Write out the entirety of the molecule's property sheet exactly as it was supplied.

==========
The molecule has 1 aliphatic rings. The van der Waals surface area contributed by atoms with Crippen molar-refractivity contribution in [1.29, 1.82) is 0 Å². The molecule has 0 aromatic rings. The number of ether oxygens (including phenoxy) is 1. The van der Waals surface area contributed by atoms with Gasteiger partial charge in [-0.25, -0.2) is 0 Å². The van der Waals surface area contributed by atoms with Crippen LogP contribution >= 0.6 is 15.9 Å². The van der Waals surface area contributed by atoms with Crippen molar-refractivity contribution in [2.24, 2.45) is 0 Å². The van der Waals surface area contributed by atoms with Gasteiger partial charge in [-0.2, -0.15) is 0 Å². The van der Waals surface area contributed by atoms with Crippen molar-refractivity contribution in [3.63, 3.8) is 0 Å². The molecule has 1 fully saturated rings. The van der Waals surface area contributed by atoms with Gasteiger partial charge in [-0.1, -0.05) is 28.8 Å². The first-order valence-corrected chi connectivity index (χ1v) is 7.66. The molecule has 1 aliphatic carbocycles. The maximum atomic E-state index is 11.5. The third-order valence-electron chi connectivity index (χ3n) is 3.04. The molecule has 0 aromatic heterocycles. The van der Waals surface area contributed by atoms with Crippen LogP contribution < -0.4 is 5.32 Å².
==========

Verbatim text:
The molecule has 1 aliphatic rings. The van der Waals surface area contributed by atoms with Crippen molar-refractivity contribution in [1.29, 1.82) is 0 Å². The molecule has 0 aromatic rings. The number of ether oxygens (including phenoxy) is 1. The van der Waals surface area contributed by atoms with Gasteiger partial charge in [-0.25, -0.2) is 0 Å². The van der Waals surface area contributed by atoms with Crippen LogP contribution >= 0.6 is 15.9 Å². The van der Waals surface area contributed by atoms with Crippen molar-refractivity contribution in [2.24, 2.45) is 0 Å². The van der Waals surface area contributed by atoms with Gasteiger partial charge in [-0.2, -0.15) is 0 Å². The van der Waals surface area contributed by atoms with Crippen molar-refractivity contribution in [3.63, 3.8) is 0 Å². The molecule has 1 fully saturated rings. The van der Waals surface area contributed by atoms with Gasteiger partial charge in [-0.1, -0.05) is 28.8 Å². The first-order valence-corrected chi connectivity index (χ1v) is 7.66. The molecule has 1 aliphatic carbocycles. The maximum atomic E-state index is 11.5. The third-order valence-electron chi connectivity index (χ3n) is 3.04. The molecule has 0 aromatic heterocycles. The van der Waals surface area contributed by atoms with Crippen LogP contribution < -0.4 is 5.32 Å².